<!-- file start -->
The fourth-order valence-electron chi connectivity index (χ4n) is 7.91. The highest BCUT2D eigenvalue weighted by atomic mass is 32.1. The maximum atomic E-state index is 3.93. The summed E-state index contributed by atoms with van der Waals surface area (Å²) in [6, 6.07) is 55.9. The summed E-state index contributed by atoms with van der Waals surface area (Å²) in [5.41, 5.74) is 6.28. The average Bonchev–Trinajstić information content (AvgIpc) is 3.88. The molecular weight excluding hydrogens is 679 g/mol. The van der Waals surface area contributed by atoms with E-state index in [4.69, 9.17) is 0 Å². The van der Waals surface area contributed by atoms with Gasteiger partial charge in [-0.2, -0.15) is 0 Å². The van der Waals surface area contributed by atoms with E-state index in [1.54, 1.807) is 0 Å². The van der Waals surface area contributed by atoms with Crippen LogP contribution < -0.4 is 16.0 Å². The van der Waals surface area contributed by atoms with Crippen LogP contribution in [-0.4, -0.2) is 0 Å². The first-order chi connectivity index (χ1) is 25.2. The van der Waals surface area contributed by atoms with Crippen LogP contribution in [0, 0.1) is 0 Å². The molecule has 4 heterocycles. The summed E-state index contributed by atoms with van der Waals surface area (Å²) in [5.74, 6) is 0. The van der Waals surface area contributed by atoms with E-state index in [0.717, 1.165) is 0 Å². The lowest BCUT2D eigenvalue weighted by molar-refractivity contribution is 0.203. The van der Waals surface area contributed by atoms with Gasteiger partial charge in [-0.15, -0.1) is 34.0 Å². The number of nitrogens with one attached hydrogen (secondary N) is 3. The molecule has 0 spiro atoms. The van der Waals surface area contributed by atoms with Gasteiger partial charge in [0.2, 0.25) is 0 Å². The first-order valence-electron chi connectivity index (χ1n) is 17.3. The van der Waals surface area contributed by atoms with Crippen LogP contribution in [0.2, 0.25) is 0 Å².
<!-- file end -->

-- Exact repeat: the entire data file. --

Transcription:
The fourth-order valence-electron chi connectivity index (χ4n) is 7.91. The highest BCUT2D eigenvalue weighted by atomic mass is 32.1. The maximum atomic E-state index is 3.93. The summed E-state index contributed by atoms with van der Waals surface area (Å²) in [6, 6.07) is 55.9. The summed E-state index contributed by atoms with van der Waals surface area (Å²) in [5.41, 5.74) is 6.28. The average Bonchev–Trinajstić information content (AvgIpc) is 3.88. The molecular weight excluding hydrogens is 679 g/mol. The van der Waals surface area contributed by atoms with E-state index in [4.69, 9.17) is 0 Å². The van der Waals surface area contributed by atoms with Gasteiger partial charge in [-0.2, -0.15) is 0 Å². The van der Waals surface area contributed by atoms with E-state index in [1.54, 1.807) is 0 Å². The van der Waals surface area contributed by atoms with Crippen LogP contribution < -0.4 is 16.0 Å². The van der Waals surface area contributed by atoms with Crippen LogP contribution in [-0.4, -0.2) is 0 Å². The first-order chi connectivity index (χ1) is 25.2. The van der Waals surface area contributed by atoms with Crippen LogP contribution in [0, 0.1) is 0 Å². The molecule has 4 heterocycles. The summed E-state index contributed by atoms with van der Waals surface area (Å²) in [5.74, 6) is 0. The van der Waals surface area contributed by atoms with E-state index in [0.717, 1.165) is 0 Å². The lowest BCUT2D eigenvalue weighted by molar-refractivity contribution is 0.203. The van der Waals surface area contributed by atoms with Gasteiger partial charge in [-0.15, -0.1) is 34.0 Å². The number of nitrogens with one attached hydrogen (secondary N) is 3. The molecule has 0 spiro atoms. The van der Waals surface area contributed by atoms with Gasteiger partial charge in [0.2, 0.25) is 0 Å². The first-order valence-electron chi connectivity index (χ1n) is 17.3. The van der Waals surface area contributed by atoms with Crippen LogP contribution in [0.2, 0.25) is 0 Å².